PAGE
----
Header for US Department of Transportation Blog

You are here

From Concept to Completion: The M-580 Green Trade Corridor

From Concept to Completion: The M-580 Green Trade Corridor

Most of you are familiar with the high cost of congestion and its impact on our nation’s roadways, our economic competitiveness, the environment, and the time commuters needlessly lose stuck in traffic each year.  According to the Texas Transportation Institute, the total financial cost of congestion in 2011 was $121 billion. Of that total, about $27 billion worth was wasted time and diesel fuel from trucks moving goods on the system. 

So what to do?

I’ll tell you what Northern California has done. Just recently, I joined Congressman Jerry McNerney and other state and local officials at the Port of Stockton for the dedication of M-580, an important Marine Highway project known as the “California Green Trade Corridor.”

Photo of marine corridor with port

The Marine Highway initiative aims to better incorporate America’s inland waterways into our country’s transportation system. Simply put, it aims to take some of that freight you see on roadways and move it to our waterways.

The marine highway takes its name from the nearby Interstate 580.

I-580 is one of the most-traveled roadways in our nation, and its travelers regularly experience significant delays. It also runs through the San Joaquin Valley, an area already recognized for some of our country’s worst air pollution.

With commercial and commuter traffic expected to grow, threatening a further increase in road congestion and worsening air quality, planners began looking for a way to relieve the situation. Fortunately our America’s Marine Highways program provided an answer: accommodating freight growth by increasing the movement of freight on water. 

Funded by a $30 million Transportation Investment Generating Economic Recovery (TIGER) grant and another $5 million in local money, the M-580 utilizes the Sacramento and San Joaquin Rivers, running parallel to the I-580 corridor between the Valley and Oakland, to transport freight between the critical ports of Oakland, Stockton, and West Sacramento. It is anticipated that running just two barges per week between Oakland and Stockton will eliminate approximately 200 trucks per day from the nearby roadway.

When the route’s second phase is up and running, the project is expected to eliminate 180,000 truck trips per year.

Chip Jaenichen christening ship

Infrastructure investment and the development of our nation’s ports and waterways have been among President Obama’s top priorities since day one of his Administration; they are also major components of his proposal to support middle class jobs. Since 2009, the Department of Transportation has directed $417 million in TIGER funding to projects at 33 ports, large and small, inland and coastal, including $130 million for projects supporting Marine Highway services. 

Moving more freight over our waterways and through our domestic seaports is a common sense solution to several increasingly-common infrastructure ailments.  So, the Obama Administration understands the importance of our nation’s port and waterway to our economy and is committed to seeing more projects, like the Green Trade Corridor, become a reality.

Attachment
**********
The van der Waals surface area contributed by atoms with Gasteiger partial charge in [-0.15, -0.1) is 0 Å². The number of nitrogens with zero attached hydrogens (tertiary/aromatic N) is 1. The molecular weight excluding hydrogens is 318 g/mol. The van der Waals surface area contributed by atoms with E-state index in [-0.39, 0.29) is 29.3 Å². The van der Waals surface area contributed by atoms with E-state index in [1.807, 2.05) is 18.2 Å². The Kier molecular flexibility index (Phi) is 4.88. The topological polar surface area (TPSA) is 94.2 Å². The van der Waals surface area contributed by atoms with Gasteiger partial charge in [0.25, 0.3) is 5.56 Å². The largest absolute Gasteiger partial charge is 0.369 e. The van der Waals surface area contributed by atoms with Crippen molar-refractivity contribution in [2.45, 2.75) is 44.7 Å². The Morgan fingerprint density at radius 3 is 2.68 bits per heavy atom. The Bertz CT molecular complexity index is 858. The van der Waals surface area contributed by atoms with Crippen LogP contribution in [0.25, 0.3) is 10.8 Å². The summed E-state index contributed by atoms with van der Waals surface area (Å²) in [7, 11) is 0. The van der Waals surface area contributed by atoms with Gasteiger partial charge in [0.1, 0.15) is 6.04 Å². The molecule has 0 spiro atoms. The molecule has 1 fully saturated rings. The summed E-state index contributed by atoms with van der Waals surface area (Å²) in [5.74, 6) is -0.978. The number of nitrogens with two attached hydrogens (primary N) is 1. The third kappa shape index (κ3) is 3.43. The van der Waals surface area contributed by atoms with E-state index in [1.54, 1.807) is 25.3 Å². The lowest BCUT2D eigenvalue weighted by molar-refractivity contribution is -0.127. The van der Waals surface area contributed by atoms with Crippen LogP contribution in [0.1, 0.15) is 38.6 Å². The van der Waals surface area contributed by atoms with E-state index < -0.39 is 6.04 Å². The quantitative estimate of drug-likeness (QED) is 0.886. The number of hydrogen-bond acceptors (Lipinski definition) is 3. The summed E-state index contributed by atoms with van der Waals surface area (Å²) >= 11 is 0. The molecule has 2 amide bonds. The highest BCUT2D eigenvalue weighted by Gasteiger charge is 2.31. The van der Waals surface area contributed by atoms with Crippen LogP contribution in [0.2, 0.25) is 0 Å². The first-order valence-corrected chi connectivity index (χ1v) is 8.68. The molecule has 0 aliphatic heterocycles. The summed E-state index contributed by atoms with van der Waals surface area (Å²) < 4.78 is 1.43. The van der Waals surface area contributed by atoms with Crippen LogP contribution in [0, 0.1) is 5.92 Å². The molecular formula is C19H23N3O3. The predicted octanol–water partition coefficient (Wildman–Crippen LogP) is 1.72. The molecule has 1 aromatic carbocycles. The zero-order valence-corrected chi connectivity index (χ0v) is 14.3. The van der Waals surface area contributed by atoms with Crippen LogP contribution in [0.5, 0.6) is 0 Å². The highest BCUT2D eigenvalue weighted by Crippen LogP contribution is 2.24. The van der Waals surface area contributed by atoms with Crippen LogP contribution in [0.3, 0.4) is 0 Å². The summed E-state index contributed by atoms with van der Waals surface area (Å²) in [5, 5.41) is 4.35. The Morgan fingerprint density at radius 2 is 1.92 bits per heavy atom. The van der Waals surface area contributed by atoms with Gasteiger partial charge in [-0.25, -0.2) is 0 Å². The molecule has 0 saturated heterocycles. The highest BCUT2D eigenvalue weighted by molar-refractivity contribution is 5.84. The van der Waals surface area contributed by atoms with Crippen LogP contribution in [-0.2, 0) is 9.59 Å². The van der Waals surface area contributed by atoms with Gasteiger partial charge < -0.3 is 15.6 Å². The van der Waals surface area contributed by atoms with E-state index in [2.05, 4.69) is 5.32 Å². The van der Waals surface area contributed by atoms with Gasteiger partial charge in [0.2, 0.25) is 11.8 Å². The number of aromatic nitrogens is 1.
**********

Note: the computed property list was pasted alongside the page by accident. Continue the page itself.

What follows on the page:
Chip Jaenichen is Acting Administrator of the Maritime Administration.

Post new comment

Comments

I understand the need for reducing air pollution in such an area as the I-580 corridor, but I'm not sure if simply moving the freights from the road to the waterways is a long-term solution to both our transportation and our pollution problems. It's clear anywhere you look in the United States that transportation is becoming increasingly problematic, and simply building more roads won't solve these problems. Alternate transportation is a fantastic idea, and utilizing waterways when it makes sense is a logical next step. However, there have to be significant moves toward ensuring pollution doesn't simply transfer from air to water. Polluting waterways is something that seriously impacts not just the surrounding area, but potentially hundreds and hundreds of miles of waterways and land downstream. If recent innovation has helped create a much more clean-operating ship, then this move is a smart one. But there are so many considerations that must be taken in this move, and it could potentially yield to more pollution than if we had just stuck to the roads.

A "Marine Highway" can be a reasonable idea for moving goods, but I hope no one really expects to see any noticeable difference on IH580. My bet is that there is easily enough latent demand for using that facility that any capacity freed up by lower truck volumes will easily be filled by other traffic. So, the resulting impact on congestion and air pollution will not be noticeable, and not likely measurable. The good news is that the two (highway and waterway) will be better able to accommodate the anticipated growth, compared to doing nothing.

Good comments, Chip. Let's hope the shippers find it economically feasible for the long term.